For example, the car ride to the airport started with the girls discussing what their favorite movie to cry to was.  The merit and aesthetics of lumberjacks were brought up several times, and were a reoccurring theme throughout the trip.  There were more Spice Girl conversations than I’ve ever had in my life, and discussing periods became a normal part of everyday.  We also went through toilet paper at an unprecedented rate (for what guys would be used to).

How the girls said hi in a group was also different (generalizing here for ease, of course).  We were often greeting a group of 5 or more women from our partner site at once, and we were a group of 5.  The intonation and pitch of the greetings was something like the roll of an ocean wave, raising in level, volume, and speed before coming down.  The collective sound of 10 women saying hi at once was something personally I had never experienced.  When I pointed this out, we all had a good laugh. 

I’m highlighting these gender differences only out of hilarity, meaning that there are often no direct male activity comparison (e.g., men don’t discuss favorite movies to cry to, etc).  Similarly, there are often no direct women activity comparisons for.  Neither is “right” or “wrong,” but rather simply a subtle difference that adds value to the human experience.

Language barrier

The language barrier was one of the most difficult aspects of the trip.  The owner of our partner site, Katrin, only spoke Czech.  She was 1 of 2 people who were responsible for BCBA supervision and training staff.  

Katerina was the other BCBA, and fortunately spoke Czech and English.  Many of the technicians also spoke English, but sessions were of course, run in Czech.  Complicating things even further, at least 1 staff was Russian, and didn’t speak English or Czech.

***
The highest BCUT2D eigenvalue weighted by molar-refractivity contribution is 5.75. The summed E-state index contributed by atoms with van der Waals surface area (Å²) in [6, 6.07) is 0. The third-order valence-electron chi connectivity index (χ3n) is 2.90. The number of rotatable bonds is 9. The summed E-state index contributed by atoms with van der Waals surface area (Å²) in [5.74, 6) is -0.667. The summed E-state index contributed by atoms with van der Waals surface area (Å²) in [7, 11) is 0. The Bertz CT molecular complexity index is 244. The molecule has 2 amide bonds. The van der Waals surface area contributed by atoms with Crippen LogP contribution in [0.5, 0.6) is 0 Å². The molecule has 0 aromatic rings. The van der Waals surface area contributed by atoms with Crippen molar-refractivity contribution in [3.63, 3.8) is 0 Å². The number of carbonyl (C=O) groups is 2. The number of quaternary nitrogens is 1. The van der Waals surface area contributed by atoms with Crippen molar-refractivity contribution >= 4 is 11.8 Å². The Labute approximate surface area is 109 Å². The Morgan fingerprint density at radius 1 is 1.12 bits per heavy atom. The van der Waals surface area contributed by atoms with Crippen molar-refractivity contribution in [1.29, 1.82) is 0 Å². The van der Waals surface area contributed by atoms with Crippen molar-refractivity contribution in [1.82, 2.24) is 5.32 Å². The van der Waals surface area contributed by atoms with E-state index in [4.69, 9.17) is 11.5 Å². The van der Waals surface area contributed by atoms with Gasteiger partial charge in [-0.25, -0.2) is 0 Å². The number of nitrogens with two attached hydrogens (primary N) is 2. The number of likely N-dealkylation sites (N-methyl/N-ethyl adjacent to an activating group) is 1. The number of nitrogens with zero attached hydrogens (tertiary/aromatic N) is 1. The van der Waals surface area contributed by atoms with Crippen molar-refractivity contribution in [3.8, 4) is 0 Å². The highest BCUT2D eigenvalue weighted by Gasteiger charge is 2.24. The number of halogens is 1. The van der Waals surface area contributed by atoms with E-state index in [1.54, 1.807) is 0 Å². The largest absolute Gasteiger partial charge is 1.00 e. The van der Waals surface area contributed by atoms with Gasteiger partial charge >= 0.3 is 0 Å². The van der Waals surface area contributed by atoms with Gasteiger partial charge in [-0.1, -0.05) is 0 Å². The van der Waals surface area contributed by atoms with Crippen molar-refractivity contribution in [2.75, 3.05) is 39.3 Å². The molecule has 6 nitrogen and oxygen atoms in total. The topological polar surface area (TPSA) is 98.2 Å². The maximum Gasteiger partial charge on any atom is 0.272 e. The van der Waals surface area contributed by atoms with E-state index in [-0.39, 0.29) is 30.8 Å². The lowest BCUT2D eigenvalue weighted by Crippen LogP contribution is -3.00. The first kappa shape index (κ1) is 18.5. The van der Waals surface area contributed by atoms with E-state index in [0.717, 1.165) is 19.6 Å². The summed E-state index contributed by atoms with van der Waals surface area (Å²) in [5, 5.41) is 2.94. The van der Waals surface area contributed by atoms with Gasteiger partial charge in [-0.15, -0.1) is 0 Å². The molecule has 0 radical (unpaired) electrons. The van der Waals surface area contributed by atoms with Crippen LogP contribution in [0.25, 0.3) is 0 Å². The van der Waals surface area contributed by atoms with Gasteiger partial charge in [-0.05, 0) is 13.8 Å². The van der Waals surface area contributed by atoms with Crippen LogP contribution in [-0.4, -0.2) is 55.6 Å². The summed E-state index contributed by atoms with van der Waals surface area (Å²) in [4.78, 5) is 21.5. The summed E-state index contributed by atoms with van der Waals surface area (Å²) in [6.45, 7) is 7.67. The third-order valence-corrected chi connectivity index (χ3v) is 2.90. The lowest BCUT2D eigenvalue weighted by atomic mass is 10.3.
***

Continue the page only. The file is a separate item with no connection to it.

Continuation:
Others were Ukrainian.  This often required several layers of translation.  We would explain in English to Katerina, who would translate to Katrin in Czech, who would translate in Russian. 


I travel a lot for work, and am accustomed to having hours of downtime without the comforts of home.  If you’re not used to this though, it can be a challenge.  How do you spend an evening after work if you don’t have television or WIFI?   

Small spaces

Our team shared a small but comfortable 2 bedroom apartment, rented through Airbnb.  Other sites likely had different lodging accommodations, but our team loved the apartment experience.

It was the perfect setup, as it allowed us to all hangout, collaborate, cook, and relax together. The girls each shared a room, and rotated roommates, while I took the couch. 

Having such a small apartment with 5 people nonetheless has its challenges.  There is little to no privacy in the house.  If you have a bad day, it’s on public display for the group.  Private phone calls are impossible. 

If you have a personal routine, expect it be interrupted or potentially impossible.  And you’ll be sharing a small bathroom with a group.  None of these things are an actual barrier, but you should be aware of it ahead of time.

Site priorities

Each partner site with the Global Autism Project has it’s own strengths and needs.  As such, each site has their own priorities.  Depending on your expectations and professional skillset, you may not be doing the work that you thought you signed up for.  In Prague for example, they had a highly educated team of Supervisors and technicians.  They needed support in systems and processes (OBM), and in creating more robust training and feedback loops for their staff.  Other sites may need more direct care workers or BCBAs for supervision.  Some likely need a combination of all of the above. 


Having the opportunity to travel to another country and help  lend my skillset to disseminate ABA around the world was an incredible experience, and I highly encourage you consider doing it.  You will come back motivated and inspired, and for all practical purposes, a changed person.  You will also meet the most incredible people along the way